President Gann wants you to give back, but at what cost?
President Gann was quoted in today's The New York Sun about the $250,000 Henry R. Kravis Prize in Leadership and how such philanthropy is consistent with our school's motto.
Here is a snippet of what was written about Claremont McKenna College and what was said by President Gann.
I reject the notion that Bono has done any good with the massive amounts of capital he has thrown all over Africa. I've already written about that silliness here, here, and here. (I'm sure he's still working on convincing audiences that AIDS is curable, or some such other nonsense.)
...the annual prize is one way the college is working to increase student awareness and preparation for leadership roles in the nonprofit sector. (Traditionally it has emphasized leadership in government and business.) U2 band-leader-turnedphilanthropist Bono has come to speak on campus, and students are encouraged to pursue summer internships in the nonprofit sector.
The president of Claremont McKenna, Pamela Gann, said preparing students for the nonprofit sector is in line with the college's historic mission: to provide an education "tied to the world of action" that is "grounded in the market economy, with respect for democracy and liberty." She noted that these are the sentiments expressed in the college's motto, Crescit cum commercio civitas, or, "Civilization prospers with commerce."
As for President Gann, I frankly expect better than that statement that somehow nonprofit sector work is "grounded in the market economy." If anything, all of the studies show just the opposite. Nonprofit sectors more often than not distort local economies. It is the kind of paternalism embodied in Gann's statement that is keeping Africa (and much of the rest of the world) in chains.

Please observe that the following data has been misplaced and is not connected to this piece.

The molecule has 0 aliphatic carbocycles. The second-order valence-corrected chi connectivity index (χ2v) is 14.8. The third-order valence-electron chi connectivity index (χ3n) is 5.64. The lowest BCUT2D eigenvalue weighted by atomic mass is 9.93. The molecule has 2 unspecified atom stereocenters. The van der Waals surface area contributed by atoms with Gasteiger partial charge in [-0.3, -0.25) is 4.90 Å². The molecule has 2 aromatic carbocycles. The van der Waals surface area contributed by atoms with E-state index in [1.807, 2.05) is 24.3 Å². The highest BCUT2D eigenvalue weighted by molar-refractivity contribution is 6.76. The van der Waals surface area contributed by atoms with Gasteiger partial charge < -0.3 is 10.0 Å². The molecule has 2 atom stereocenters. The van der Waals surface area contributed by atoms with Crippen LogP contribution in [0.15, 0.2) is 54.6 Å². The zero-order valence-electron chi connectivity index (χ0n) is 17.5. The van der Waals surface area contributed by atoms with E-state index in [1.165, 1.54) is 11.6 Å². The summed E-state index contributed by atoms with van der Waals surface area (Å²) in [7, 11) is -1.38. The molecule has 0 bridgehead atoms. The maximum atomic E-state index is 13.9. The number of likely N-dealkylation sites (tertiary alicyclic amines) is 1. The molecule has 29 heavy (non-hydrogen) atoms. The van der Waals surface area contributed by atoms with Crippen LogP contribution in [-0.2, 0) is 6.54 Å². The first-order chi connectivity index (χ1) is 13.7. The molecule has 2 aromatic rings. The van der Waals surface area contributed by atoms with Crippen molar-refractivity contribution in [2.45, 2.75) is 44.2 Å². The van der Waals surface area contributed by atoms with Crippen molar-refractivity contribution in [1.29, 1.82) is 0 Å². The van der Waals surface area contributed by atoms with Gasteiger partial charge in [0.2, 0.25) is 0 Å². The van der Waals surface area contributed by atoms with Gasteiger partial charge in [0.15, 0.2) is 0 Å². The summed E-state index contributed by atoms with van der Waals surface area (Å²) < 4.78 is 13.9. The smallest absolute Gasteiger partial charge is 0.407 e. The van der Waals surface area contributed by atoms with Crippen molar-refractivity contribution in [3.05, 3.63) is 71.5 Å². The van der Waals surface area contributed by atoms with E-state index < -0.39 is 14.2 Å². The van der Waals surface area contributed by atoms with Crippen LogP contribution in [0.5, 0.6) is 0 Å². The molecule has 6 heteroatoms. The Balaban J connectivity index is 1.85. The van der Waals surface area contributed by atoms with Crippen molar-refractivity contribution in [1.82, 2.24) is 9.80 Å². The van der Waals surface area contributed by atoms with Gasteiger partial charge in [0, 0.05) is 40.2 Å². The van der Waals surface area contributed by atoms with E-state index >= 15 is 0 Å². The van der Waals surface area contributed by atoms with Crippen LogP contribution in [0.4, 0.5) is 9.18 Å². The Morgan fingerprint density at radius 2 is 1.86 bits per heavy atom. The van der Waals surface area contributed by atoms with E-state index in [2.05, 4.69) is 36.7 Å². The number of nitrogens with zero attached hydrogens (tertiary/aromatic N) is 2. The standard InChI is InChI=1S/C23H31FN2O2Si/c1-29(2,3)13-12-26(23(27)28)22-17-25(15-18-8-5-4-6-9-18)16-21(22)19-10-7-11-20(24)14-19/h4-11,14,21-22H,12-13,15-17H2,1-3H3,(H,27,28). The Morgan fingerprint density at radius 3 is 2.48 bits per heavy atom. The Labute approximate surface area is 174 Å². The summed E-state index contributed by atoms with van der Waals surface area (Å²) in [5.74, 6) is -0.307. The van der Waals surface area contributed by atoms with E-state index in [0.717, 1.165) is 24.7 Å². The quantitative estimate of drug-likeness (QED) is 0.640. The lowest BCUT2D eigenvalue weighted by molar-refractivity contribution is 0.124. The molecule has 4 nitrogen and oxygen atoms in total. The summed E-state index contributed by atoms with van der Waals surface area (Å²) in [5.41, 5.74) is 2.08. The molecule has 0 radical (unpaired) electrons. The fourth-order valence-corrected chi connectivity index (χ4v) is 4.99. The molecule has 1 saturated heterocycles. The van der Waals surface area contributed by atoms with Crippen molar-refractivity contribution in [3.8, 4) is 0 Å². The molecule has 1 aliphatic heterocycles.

But what is paternalism? Paternalism is the presumption to expertise, to believing that you know how to better run a man's life than he himself does. It is the assumption that we must give a hand out rather than encouraging a man to walk on his own two feet. Paternalism is the antithesis of commerce because it does not recognize an exchange between equals. Paternalism is the opposite of what George C.S. Benson and others advocated.
Moreover, I doubt paternalism can coexist with civilization. The Civilized Man believes culture is the sum of interactions between traders each acting in his own self-interest. It is paternalism and sacrifice that destroys individual will and subverts it to the collective's bidding.
It is this very paternalism that Gann calls nonprofit sector work.
If Gann were really trying to encourage leadership in nonprofit sector, it's beginning to show. Not only did the Ath bring Bono here, it also brought national service proponent David Gergen. (You might remember I strongly disagreed with his insistence on a national service program.)
Ritika Puri has forcefully argued on this blog's comment section in favor of her own charity work and more and more Claremont McKenna students seem to believe that old saw of doing well while doing good.
We hear the buzz word social entrepreneurship bandied about without ever considering that maybe all entrepreneurs are social entrepreneurs, as Carl Schramm of the Kauffman Foundation brilliantly pointed out in his Ath lecture. (Full disclosure: I'm going to work for the Kauffman Foundation soon.)
The problem with these "we can save the world" types is that they rarely consider the people they are actually helping and the local economies they end up distorting. Their quest to save the world is an ego trip that ends with their own self-satisfaction, not with systematic change.
It may well be true that it is emotionally fulfilling to give to others. No one is disputing that contention. Some scientists have even suggested that the sensation we get when we do good is akin to that which we receive when we have sex.
But, as CMC's own Ben Casnocha points out in his bit for Marketplace, rarely do we consider the people who are receiving the services. We ought to.
After all, civilization depends upon assessing ideas and their worth in the great marketplace of ideas. Ideas that cannot stand up to the test must retreat, lest we all suffer.